David Bond gets professional tips for prolonging the life of his boat sails
Boat sails: how to make them last longer
This is what every cruiser needs,” says Kristina Damijanidis, as she picks up a Speedy Stitcher Sewing Awl. A Speedy Stitcher?
I know I have one of these hand tools somewhere in my ditty bag, but even if you offered me £50, I don’t think I could put my hand on it.
Kristina and her partner, Giuseppe Della Volpe, are professional sailmakers who operate their Rolly Tasker sail loft in Gran Canaria, Spain.
She recommends the Speedy Stitcher for quick fixes like adding patches while underway. “At sea, you have to find a needle, a palm. With this, everything is ready.”
She hands it to me; the tool, with its wooden handle and diamond point needle hasn’t changed much in the last 100 years.
“This is also very good for when you don’t have a sewing machine. You can apply more pressure with the wooden handle than you can with a needle and thread. And it’s easier to use.”
She turns to find some patching material, then shows me her stitching technique.
I’m in their Las Palmas sail loft, MDV Sailmakers, a brightly lit room with six sewing machines and a long layout table dominating the floor.
It’s a business that Giuseppe and Kristina have built from the ground up during difficult times.
Even with the Covid-19 lockdown, the masks, and the police repeatedly patrolling the empty streets, Giuseppe and Kristina not only managed to keep their business afloat, they found a way to make it thrive.
Since no one was sailing anywhere, yacht owners used the downtime to upgrade their boat sails and gear.
“People would stop on the dock and ask me if I could do this or that, so I gave them my email address.”
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Business picked up, and Giuseppe found a clever way to complete the sail repairs and deliver them to his customers, without the need for physical contact.
“They would write me an email detailing what they wanted, and I’d give them a quote for the job. Then, they’d leave the sail on the front seat in the jeep. After the repair was done, I would put the sail back in the jeep, email the customer, and ask them to put the payment under the floor mats. No one else was on the streets except the police. It worked.”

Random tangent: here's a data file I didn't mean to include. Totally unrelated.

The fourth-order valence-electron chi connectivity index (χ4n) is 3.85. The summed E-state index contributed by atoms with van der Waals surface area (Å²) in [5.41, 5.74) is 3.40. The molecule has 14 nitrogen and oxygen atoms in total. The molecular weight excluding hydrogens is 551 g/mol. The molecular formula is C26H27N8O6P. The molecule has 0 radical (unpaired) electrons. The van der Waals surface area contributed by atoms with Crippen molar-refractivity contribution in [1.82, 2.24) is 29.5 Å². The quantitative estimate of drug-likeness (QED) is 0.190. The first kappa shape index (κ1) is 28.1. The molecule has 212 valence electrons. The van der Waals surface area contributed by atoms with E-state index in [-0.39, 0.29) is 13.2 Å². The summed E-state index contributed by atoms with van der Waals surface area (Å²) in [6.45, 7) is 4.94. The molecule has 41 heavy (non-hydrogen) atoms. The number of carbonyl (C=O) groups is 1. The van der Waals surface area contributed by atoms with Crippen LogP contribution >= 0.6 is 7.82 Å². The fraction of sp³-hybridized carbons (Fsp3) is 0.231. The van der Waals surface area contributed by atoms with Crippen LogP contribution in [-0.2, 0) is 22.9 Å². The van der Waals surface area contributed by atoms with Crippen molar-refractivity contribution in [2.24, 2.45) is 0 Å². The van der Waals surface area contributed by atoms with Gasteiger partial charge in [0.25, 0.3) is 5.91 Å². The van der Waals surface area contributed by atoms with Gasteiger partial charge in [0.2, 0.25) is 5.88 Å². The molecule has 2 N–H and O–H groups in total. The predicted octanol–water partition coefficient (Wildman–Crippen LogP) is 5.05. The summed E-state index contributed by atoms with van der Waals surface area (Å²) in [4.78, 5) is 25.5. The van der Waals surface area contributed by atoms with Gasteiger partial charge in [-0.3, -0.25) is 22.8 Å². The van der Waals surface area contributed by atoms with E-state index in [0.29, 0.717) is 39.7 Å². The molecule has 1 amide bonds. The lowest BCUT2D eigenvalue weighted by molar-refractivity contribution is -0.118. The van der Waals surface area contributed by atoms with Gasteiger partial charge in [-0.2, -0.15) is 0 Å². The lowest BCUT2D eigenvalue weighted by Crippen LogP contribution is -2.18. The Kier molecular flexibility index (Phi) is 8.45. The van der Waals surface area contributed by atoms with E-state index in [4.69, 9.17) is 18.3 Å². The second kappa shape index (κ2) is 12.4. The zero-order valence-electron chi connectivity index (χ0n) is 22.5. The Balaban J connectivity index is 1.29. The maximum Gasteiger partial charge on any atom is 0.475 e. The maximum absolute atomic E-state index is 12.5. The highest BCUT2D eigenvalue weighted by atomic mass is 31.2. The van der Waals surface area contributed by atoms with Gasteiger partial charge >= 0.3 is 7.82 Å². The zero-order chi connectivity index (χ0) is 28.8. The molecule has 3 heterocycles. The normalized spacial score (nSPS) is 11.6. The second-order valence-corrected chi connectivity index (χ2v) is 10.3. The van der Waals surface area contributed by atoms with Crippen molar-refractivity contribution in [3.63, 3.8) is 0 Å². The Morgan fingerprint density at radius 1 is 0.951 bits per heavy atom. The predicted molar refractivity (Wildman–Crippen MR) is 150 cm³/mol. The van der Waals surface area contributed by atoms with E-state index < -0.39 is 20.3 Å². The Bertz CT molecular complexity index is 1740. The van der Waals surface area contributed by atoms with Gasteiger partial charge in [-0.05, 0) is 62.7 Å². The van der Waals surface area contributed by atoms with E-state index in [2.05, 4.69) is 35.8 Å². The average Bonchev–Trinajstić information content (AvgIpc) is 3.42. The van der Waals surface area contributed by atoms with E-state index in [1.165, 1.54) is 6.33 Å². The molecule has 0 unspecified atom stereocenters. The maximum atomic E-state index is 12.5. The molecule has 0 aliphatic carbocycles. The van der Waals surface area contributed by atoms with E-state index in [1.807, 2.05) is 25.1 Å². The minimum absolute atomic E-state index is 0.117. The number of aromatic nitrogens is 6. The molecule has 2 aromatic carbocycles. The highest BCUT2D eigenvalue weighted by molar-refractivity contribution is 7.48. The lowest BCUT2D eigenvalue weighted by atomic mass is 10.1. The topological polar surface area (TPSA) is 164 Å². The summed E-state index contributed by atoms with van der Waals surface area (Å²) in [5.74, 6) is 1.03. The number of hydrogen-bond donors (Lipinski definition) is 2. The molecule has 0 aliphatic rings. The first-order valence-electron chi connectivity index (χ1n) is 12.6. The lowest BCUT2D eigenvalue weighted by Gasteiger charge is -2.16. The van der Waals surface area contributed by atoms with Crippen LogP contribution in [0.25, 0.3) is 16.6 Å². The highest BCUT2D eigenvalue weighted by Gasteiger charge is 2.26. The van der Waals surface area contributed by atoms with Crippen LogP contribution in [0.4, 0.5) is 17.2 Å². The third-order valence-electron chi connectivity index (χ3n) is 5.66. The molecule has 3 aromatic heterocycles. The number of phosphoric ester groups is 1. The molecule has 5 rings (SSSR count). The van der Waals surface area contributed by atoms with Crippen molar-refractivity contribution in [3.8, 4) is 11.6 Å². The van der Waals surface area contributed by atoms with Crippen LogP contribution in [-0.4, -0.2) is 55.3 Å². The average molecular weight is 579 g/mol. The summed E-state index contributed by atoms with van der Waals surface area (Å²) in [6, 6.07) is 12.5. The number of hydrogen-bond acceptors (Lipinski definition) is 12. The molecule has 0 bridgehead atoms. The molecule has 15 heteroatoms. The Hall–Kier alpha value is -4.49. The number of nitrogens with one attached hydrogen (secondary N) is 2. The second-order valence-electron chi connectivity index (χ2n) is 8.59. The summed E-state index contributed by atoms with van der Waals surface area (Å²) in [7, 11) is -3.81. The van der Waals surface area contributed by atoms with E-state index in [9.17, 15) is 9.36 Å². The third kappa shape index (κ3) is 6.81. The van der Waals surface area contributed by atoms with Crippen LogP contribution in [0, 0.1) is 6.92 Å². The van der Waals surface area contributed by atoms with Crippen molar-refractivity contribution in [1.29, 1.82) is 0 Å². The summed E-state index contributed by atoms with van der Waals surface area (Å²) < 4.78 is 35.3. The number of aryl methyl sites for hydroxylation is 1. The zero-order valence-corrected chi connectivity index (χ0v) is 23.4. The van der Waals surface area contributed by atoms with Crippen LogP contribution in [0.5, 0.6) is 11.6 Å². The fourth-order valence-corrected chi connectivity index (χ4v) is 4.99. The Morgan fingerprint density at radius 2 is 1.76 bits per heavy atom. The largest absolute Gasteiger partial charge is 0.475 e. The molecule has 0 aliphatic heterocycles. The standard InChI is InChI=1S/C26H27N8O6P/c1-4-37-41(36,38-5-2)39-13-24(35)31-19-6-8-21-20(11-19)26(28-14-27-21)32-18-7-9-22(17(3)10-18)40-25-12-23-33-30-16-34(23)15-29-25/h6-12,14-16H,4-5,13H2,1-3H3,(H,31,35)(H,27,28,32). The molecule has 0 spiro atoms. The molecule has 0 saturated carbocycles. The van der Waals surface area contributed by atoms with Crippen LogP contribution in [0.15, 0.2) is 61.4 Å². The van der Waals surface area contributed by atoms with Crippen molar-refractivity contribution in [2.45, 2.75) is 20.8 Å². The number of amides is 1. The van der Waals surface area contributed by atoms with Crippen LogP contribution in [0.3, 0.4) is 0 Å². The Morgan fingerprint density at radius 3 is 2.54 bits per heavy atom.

Once the pandemic restrictions had subsided, Giuseppe and Kristina rented enough space for MDV Sailmakers.
Making boat sails to last
Giuseppe unrolls the clew of a Dacron genoa and points to a long strip of sail tape radiating from the clew ring.
It’s a heavy clew from an offshore cruising boat. There are several layers of sailcloth and stitching. The grey leather is cracked and torn away in places.
People forget to reinforce the clew. “When the sail is new, everything is all right, but after a few years the stress comes.”
He traces the line of a long tape projecting from the clew ring, angling towards the luff. “You need a longer tape here for reinforcement against the constant stress.”
He re-rolls the sail. “These are things you can ask the sailmaker to include when the sail is new – especially for offshore sailing, but also for coastal sailing.”
Safety in numbers
Additional reefs are another good investment, and might save you the expense of a storm sail.
“This sail has an extra set of reef points. A third reef that acts like a fourth, a deep reef,” he says. “This customer sails in the powerful winds of the western Canary Islands with a reefed main.”
This sail has that third, deeper reef for safety.
Twist and shout
Giuseppe takes out his phone to show me the photo of a splintered, spiky end of a forestay.
“Too much pressure,” he says as he shakes his head. “People don’t realise how much force they can put on a headstay when they furl a stuck genoa.”
Sometimes the sail gets jammed, or the halyard wraps around the forestay, especially on boats with electric winches where you don’t feel the pressure. The result can be devastating.
“So, he was turning and turning the forestay, and what happened? He twisted the stainless steel cable right out of its terminal fitting. The boat wasn’t that old, and the owners were experienced sailors. People get tired and just want to get into harbour.”
Finesse, not force, is the key to safety.
“You must have a feel for the sail, for the furling line. If it gets stuck, stop! Look for the problem. Don’t just keep trying to force it in. You could break the mast. And on this point, remember: electric winches are very strong,” says Giuseppe, who spent more than 20 years as a professional yacht skipper, mainly in the Mediterranean, before opening up his sail loft.